As Chief Information Security Officer for Penn State University, I am in charge of a range of things including identity and access management, security operations, privacy and compliance. This involves overseeing the unique responsibilities of each of those teams.
One of the main objectives I work to, is to understand who is on the network and who has access to what. This is what our privacy and security is all about, stopping people getting access to critical information that they shouldn’t. Compliance is another large objective that has a lot of overlap with security. Compliance is necessary and often the fines and other sanctions are a serious risk to Penn State. However, while the standards do support security initiatives, they’re not sufficient in themselves. That makes the distinction between what policies and programmes are compliance-led versus security-led very important for us.
The interesting thing for large research universities is that we are affected by almost every area of compliance and information threat that exists. We have healthcare data, valuable research, financial information, student PII as well as a nuclear reactor, an airport and all the utilities cities have. This means we are subject to a range of threats like nation state actors trying to steal IP or gather information for their country, and criminals targeting us for fraudulent payments.
No, it’s a real challenge. Universities do great things as faculties are very entrepreneurial, working on cutting edge innovations with relative autonomy. While autonomy is an important value of the institution, it makes cybersecurity more challenging. The university has so many faculties and operations which create a diverse range of activities within the one system. Creating security alignment that works effectively across the board is therefore a big undertaking.
We have 17,000 regular staff members and 100,000 students who all fall prey to different kinds of attacks. We tailor our education and training approach to each different group, ensuring that people understand both the threat to them personally and to the institution.
Phishing and social engineering attacks are getting more sophisticated meaning that even very intelligent people can be deceived.
We know people make mistakes so it’s important to maintain a combination of approaches to mitigate human error. We implement layered security strategies because you can’t depend on a single defence approach. We build security that considers everything together; people, technology and processes.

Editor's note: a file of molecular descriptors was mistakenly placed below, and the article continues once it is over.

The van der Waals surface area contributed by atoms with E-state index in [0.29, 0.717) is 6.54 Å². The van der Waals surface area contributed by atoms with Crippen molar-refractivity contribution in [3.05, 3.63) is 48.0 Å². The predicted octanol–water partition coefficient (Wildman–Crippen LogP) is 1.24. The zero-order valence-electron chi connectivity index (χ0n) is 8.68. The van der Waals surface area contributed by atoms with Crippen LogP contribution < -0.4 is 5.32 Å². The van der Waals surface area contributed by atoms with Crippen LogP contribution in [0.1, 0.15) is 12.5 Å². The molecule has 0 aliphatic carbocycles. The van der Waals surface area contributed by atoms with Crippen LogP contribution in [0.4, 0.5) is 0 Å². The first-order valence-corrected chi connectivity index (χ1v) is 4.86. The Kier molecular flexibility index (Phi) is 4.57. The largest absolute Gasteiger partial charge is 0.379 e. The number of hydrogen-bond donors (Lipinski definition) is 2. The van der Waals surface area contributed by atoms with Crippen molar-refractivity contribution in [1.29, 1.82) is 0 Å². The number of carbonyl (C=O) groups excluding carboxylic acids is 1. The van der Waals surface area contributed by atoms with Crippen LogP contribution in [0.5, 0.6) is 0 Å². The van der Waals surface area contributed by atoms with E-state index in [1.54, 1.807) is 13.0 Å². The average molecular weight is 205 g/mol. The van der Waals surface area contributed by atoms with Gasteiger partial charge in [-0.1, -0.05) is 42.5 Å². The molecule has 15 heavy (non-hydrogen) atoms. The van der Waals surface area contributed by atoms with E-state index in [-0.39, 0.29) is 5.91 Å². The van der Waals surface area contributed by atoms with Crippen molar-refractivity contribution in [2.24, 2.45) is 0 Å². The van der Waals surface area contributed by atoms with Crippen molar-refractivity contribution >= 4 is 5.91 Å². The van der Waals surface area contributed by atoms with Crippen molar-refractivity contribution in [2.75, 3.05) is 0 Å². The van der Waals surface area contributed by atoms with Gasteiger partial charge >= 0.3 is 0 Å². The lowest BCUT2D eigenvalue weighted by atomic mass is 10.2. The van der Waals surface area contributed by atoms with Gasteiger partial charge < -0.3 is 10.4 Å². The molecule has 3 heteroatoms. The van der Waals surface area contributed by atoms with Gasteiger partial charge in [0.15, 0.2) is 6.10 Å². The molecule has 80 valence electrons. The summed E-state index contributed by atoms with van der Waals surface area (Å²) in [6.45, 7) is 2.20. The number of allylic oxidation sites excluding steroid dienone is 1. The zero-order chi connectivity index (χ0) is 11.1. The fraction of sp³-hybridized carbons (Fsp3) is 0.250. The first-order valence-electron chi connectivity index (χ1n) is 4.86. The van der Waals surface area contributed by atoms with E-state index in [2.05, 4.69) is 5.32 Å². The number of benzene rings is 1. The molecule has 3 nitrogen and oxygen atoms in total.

With a phishing campaign for example, when a normal user has fallen victim and an attacker takes over that account we have several ways of identifying the attack and stopping it before the attacker does damage. We look for strange account activity that indicates a compromised account. We mandate protections on privileged accounts, changing the password every time it is used. We separate our sensitive systems from the rest of the network. These are some of the controls we use to protect our system in a layered and integrated manner.
Attackers are always innovating so we have to continually evolve our defences to keep up. This will become more challenging when adversaries begin to use AI and automated techniques to attack systems much more rapidly. We’ll have to act more quickly to match their speed.
But we still have the basic challenges that we need to address – simple attacks still succeed because people continue to fall for spear phishing attacks. We cannot forget about the basics and get distracted by shiny new toys.
A lot of cybersecurity professionals look at security from a risk-based approach, they’ll assess what the individual risks to the organization are. That’s important, but it has to be incorporated into a larger strategy that looks at the bigger picture of potential damage and allocates our cybersecurity resources in an efficient and effective way. We have to think how our attackers are thinking in order to understand how they will attack us.